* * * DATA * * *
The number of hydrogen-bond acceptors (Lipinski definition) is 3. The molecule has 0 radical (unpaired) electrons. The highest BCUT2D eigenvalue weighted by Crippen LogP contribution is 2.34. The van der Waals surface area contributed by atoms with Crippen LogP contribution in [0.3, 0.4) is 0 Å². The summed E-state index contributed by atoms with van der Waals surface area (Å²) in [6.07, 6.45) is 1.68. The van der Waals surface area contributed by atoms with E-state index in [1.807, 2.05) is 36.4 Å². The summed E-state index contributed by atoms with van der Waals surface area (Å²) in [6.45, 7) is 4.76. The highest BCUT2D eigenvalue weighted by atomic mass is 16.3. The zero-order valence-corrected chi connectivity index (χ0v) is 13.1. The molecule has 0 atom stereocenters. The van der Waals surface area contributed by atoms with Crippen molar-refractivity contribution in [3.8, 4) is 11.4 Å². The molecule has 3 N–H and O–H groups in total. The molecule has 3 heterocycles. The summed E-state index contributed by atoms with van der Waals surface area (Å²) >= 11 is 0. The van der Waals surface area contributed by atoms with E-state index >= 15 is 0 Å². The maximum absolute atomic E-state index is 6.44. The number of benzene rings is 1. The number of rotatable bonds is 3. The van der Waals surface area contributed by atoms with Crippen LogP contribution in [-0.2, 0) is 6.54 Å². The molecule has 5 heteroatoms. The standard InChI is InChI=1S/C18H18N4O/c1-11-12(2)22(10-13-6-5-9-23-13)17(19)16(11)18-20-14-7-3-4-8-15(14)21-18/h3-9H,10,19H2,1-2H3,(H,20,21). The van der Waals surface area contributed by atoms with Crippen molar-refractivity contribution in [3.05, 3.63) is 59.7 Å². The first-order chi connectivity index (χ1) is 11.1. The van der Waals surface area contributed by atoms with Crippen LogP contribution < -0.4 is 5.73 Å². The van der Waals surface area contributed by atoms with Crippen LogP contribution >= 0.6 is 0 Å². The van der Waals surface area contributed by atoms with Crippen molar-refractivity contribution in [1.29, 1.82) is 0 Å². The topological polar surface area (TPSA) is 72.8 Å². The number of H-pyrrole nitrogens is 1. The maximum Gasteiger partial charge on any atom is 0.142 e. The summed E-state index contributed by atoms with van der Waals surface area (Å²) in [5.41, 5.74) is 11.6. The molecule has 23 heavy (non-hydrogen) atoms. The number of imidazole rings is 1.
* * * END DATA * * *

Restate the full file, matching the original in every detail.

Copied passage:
The number of hydrogen-bond acceptors (Lipinski definition) is 3. The molecule has 0 radical (unpaired) electrons. The highest BCUT2D eigenvalue weighted by Crippen LogP contribution is 2.34. The van der Waals surface area contributed by atoms with Crippen LogP contribution in [0.3, 0.4) is 0 Å². The summed E-state index contributed by atoms with van der Waals surface area (Å²) in [6.07, 6.45) is 1.68. The van der Waals surface area contributed by atoms with E-state index in [1.807, 2.05) is 36.4 Å². The summed E-state index contributed by atoms with van der Waals surface area (Å²) in [6.45, 7) is 4.76. The highest BCUT2D eigenvalue weighted by atomic mass is 16.3. The zero-order valence-corrected chi connectivity index (χ0v) is 13.1. The molecule has 0 atom stereocenters. The van der Waals surface area contributed by atoms with Crippen molar-refractivity contribution in [3.8, 4) is 11.4 Å². The molecule has 3 N–H and O–H groups in total. The molecule has 3 heterocycles. The summed E-state index contributed by atoms with van der Waals surface area (Å²) >= 11 is 0. The van der Waals surface area contributed by atoms with E-state index >= 15 is 0 Å². The maximum absolute atomic E-state index is 6.44. The number of benzene rings is 1. The number of rotatable bonds is 3. The van der Waals surface area contributed by atoms with Crippen LogP contribution in [-0.2, 0) is 6.54 Å². The molecule has 5 heteroatoms. The standard InChI is InChI=1S/C18H18N4O/c1-11-12(2)22(10-13-6-5-9-23-13)17(19)16(11)18-20-14-7-3-4-8-15(14)21-18/h3-9H,10,19H2,1-2H3,(H,20,21). The van der Waals surface area contributed by atoms with Crippen molar-refractivity contribution in [3.05, 3.63) is 59.7 Å². The first-order chi connectivity index (χ1) is 11.1. The van der Waals surface area contributed by atoms with Crippen LogP contribution < -0.4 is 5.73 Å². The van der Waals surface area contributed by atoms with Crippen LogP contribution >= 0.6 is 0 Å². The van der Waals surface area contributed by atoms with Crippen molar-refractivity contribution in [1.29, 1.82) is 0 Å². The topological polar surface area (TPSA) is 72.8 Å². The number of H-pyrrole nitrogens is 1. The maximum Gasteiger partial charge on any atom is 0.142 e. The summed E-state index contributed by atoms with van der Waals surface area (Å²) in [5.41, 5.74) is 11.6. The molecule has 23 heavy (non-hydrogen) atoms. The number of imidazole rings is 1.